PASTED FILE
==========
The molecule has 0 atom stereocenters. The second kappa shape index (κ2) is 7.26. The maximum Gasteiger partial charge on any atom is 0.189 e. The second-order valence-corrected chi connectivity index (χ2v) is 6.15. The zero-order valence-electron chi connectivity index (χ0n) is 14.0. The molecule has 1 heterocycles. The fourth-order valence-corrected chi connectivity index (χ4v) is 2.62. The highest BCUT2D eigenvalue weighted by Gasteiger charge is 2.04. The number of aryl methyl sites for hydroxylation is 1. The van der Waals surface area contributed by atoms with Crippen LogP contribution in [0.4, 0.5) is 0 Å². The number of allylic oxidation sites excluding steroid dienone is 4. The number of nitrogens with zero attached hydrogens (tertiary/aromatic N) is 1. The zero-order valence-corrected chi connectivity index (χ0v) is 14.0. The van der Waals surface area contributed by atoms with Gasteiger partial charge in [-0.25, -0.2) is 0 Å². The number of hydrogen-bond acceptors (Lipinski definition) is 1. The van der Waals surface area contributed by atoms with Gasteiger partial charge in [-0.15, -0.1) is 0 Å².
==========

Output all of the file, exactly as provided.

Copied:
The molecule has 0 atom stereocenters. The second kappa shape index (κ2) is 7.26. The maximum Gasteiger partial charge on any atom is 0.189 e. The second-order valence-corrected chi connectivity index (χ2v) is 6.15. The zero-order valence-electron chi connectivity index (χ0n) is 14.0. The molecule has 1 heterocycles. The fourth-order valence-corrected chi connectivity index (χ4v) is 2.62. The highest BCUT2D eigenvalue weighted by Gasteiger charge is 2.04. The number of aryl methyl sites for hydroxylation is 1. The van der Waals surface area contributed by atoms with Crippen LogP contribution in [0.4, 0.5) is 0 Å². The number of allylic oxidation sites excluding steroid dienone is 4. The number of nitrogens with zero attached hydrogens (tertiary/aromatic N) is 1. The zero-order valence-corrected chi connectivity index (χ0v) is 14.0. The van der Waals surface area contributed by atoms with Gasteiger partial charge in [-0.25, -0.2) is 0 Å². The number of hydrogen-bond acceptors (Lipinski definition) is 1. The van der Waals surface area contributed by atoms with Gasteiger partial charge in [-0.15, -0.1) is 0 Å².